Posts Tagged ‘dark modern fantasy’

I started drawing before I began creative writing.  I suppose that is the same with anyone, if they ever much get to creative writing.  I make a distinction, though, between crude children’s drawings and when something sort of clicked in me, and I was trying to make a real effort.  It happened when I was very young, somewhere around ten or eleven years old, and I saw a superhero comic drawn by my friend.  Something about it just hit me, something in the aesthetic, the colors, and the fact that there were multiple panels telling a story.  Yes, I had been exposed to professional comics and super heroes, but something about seeing my similarly-aged friend doing it sort of opened my eyes to the obvious – I could do it, too.

This was still crude, of course, and I had had no formal training or exposure, but I took some spiral notebooks, drew simple lines to divide each page into a landscape field of four relatively equal sections, and I began drawing a story.  I was creative writing with pictures.  And the funny thing is that I didn’t do any talk or thought balloons.  It was all without words as dialogue or narrative; everything was told through the pictures.

I also ripped off movies.  I suppose this is also pretty natural in the development of most creative people – they begin through imitation.  I drew out the complete film Raiders of the Lost Ark.  I also drew a James Bond film, The Spy Who Loved Me, I think it was (I’ve always loved that one).  I guess I was story-boarding with no concept of what that was.  It was fun, though I got in trouble for it on at least one occasion when my grade-school teacher got on my case for spending so much time drawing in my spiral notebooks.  My grades were fine, and she knew it, so I am not sure what her problem was.  She ended up giving me poor marks in conduct.

I progressed in both drawing and writing, but I eventually abandoned the drawing side.  I never felt like I was good enough at it.  It came naturally to me, like the creative writing, but where I had a drive to further my writing, you’d never have caught me in an art class.  There’s really no reason I could not have done both, but I feel this has affected my writing style.

I draw with words, and I like that.

 

My book, “Dance of the Butterfly”, will be published soon.  It will be the first in a series.  The second has already been written, and I am now working on the third.  I am not even sure of the title yet, but I am thinking of “Spirit of the Butterfly” or “Soul of the Butterfly”.  I have the basic points lined out, and I am in the midst of more specific brainstorming and research.  Very little has yet been written, but I would like to share a snippet of my current work in progress, so here we go –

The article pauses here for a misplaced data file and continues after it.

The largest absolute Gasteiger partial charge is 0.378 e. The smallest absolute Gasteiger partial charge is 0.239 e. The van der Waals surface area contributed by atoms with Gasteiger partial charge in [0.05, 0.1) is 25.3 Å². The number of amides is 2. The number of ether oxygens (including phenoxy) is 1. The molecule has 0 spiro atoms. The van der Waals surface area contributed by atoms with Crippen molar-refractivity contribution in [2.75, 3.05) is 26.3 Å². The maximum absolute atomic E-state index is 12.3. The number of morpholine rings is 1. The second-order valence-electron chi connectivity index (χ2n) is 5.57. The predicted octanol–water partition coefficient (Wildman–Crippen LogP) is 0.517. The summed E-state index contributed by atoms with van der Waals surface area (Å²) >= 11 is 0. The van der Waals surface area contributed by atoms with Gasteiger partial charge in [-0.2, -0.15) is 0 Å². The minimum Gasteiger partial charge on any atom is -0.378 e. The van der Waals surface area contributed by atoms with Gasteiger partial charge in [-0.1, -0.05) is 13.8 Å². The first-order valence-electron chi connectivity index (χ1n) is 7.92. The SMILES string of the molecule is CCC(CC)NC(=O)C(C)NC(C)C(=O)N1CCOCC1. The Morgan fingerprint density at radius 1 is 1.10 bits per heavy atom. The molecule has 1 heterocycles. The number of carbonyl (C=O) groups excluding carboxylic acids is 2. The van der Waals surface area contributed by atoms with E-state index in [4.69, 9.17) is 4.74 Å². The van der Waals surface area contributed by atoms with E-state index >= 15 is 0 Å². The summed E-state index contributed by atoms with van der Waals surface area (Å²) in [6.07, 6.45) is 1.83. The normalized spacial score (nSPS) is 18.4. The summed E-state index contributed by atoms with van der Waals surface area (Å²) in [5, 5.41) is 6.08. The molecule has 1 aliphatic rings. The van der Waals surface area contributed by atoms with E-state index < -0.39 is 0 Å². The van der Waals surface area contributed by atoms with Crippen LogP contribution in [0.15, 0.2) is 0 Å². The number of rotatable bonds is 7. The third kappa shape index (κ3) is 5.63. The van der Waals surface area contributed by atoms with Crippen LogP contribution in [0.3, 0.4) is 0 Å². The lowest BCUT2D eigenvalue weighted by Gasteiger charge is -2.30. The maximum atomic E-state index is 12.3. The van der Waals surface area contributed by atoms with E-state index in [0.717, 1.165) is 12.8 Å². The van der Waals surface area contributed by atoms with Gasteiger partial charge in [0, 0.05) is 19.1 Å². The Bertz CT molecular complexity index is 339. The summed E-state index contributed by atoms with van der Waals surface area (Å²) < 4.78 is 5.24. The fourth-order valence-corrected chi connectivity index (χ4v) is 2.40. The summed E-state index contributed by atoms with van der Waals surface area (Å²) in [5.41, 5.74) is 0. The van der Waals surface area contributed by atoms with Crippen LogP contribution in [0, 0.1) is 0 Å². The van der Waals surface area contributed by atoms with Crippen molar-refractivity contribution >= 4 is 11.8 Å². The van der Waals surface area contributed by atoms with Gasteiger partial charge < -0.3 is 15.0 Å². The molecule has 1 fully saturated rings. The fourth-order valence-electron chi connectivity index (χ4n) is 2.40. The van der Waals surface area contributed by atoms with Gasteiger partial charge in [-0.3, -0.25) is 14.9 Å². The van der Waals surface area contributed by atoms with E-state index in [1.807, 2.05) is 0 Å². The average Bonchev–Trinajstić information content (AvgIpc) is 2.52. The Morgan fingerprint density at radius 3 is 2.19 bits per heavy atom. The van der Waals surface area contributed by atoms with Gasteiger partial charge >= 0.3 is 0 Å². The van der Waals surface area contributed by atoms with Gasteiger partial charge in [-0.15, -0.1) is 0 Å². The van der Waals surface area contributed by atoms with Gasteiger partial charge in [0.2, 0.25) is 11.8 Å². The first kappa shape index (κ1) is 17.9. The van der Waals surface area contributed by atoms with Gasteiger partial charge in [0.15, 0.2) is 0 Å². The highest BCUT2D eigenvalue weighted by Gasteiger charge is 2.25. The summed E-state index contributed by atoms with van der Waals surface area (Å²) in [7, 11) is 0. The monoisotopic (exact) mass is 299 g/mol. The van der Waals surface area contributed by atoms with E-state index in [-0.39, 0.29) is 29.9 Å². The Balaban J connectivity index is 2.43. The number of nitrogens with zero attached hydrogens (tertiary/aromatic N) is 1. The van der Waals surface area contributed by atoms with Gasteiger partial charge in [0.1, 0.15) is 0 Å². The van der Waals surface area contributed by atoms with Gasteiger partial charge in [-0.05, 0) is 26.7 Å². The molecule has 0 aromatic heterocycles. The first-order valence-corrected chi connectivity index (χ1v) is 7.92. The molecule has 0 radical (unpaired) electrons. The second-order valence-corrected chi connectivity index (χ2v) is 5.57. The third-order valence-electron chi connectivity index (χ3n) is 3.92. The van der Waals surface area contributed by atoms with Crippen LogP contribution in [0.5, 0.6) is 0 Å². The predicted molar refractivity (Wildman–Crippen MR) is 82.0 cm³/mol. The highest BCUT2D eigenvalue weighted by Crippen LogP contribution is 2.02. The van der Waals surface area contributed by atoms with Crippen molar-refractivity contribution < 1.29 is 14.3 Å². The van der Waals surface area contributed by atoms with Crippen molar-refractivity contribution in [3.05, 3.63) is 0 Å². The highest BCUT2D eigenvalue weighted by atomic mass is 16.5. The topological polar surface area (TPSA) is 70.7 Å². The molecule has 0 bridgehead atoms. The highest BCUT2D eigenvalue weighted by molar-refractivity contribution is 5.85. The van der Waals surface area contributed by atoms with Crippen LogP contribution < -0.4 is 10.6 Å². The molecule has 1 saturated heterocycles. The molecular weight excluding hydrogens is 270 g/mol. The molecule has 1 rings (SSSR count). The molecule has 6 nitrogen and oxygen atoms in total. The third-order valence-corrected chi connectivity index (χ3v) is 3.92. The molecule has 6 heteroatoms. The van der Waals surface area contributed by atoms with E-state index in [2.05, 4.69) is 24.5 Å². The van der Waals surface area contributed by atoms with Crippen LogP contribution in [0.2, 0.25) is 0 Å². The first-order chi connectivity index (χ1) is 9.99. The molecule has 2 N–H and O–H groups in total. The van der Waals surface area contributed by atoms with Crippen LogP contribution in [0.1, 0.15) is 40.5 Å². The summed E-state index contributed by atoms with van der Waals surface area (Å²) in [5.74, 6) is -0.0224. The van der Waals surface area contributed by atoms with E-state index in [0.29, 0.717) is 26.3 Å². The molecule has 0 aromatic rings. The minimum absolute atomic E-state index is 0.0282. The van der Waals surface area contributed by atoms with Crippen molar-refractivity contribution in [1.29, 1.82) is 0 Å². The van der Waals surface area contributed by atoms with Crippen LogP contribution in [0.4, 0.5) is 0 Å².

They both move toward the area, dirt and dead leaves crunching under their boots.  One side of the small building bears a large opening from the fire, and Lilja uses this rather than moving about to what is left of the door.  Once inside, Lilja sees the remnants of pews, the wood looking to have been of very good quality- dark, highly polished, cushioning now dotted with mold and tears.  She produces her small flashlight, turning it on to better see, for though a portion of the roof is even gone, the angle of the setting sun does not offer much illumination.  She halts the scan rather quickly, noticing a drawing on the wall.

“Hey, I found something outsi-,” Zoe begins, coming into the room, but her voice stops as she peers at what is captured in the focus of Lilja’s torch,  “What’s that supposed to be?” Zoe speaks, getting up a bit closer, then stopping to study the markings.

“I don’t know,” Lilja admits, also staring.

The work is crude, looking like graffiti, the broad swathes of paint seeming as though done by a child, thick with a charcoal-like texture.  The form is obviously that of a bound woman, though the head metamorphoses into what seems a deer, crowned with an impressive display of crooked antlers.

“It looks primitive,” Zoe remarks, “like it’s been here forever,” and she bends a bit at the knee, getting closer, bringing one hand up to gently wipe at it, giving way to a brief fall of almost gossamer dust.

She then steps back, fishing out her mobile, holding it up to take a few quick snapshots.  Once done, she glances at the device, eyes narrowing a bit, muttering, “Reception is poor out here.”

“Do you think it has anything to do with what’s been going on here?” the redhead asks, still focused on the strange artwork.

I have made mention of this before, but Dance of the Butterfly is but the first book in a planned series.  If you’ve read my post Seeds, then you have some idea of how this all started.  Suffice it to say, it was a slow start, and I wondered if anything would ever come of it.  Once I seriously got into the book, then finished it, I knew there was more story yet to be told.  The second novel was written the same year, and now it merely waits for its chance to be further polished and published.  I have been told that it is “darker” than the first, and I very much look forward to its release and the reaction from readers.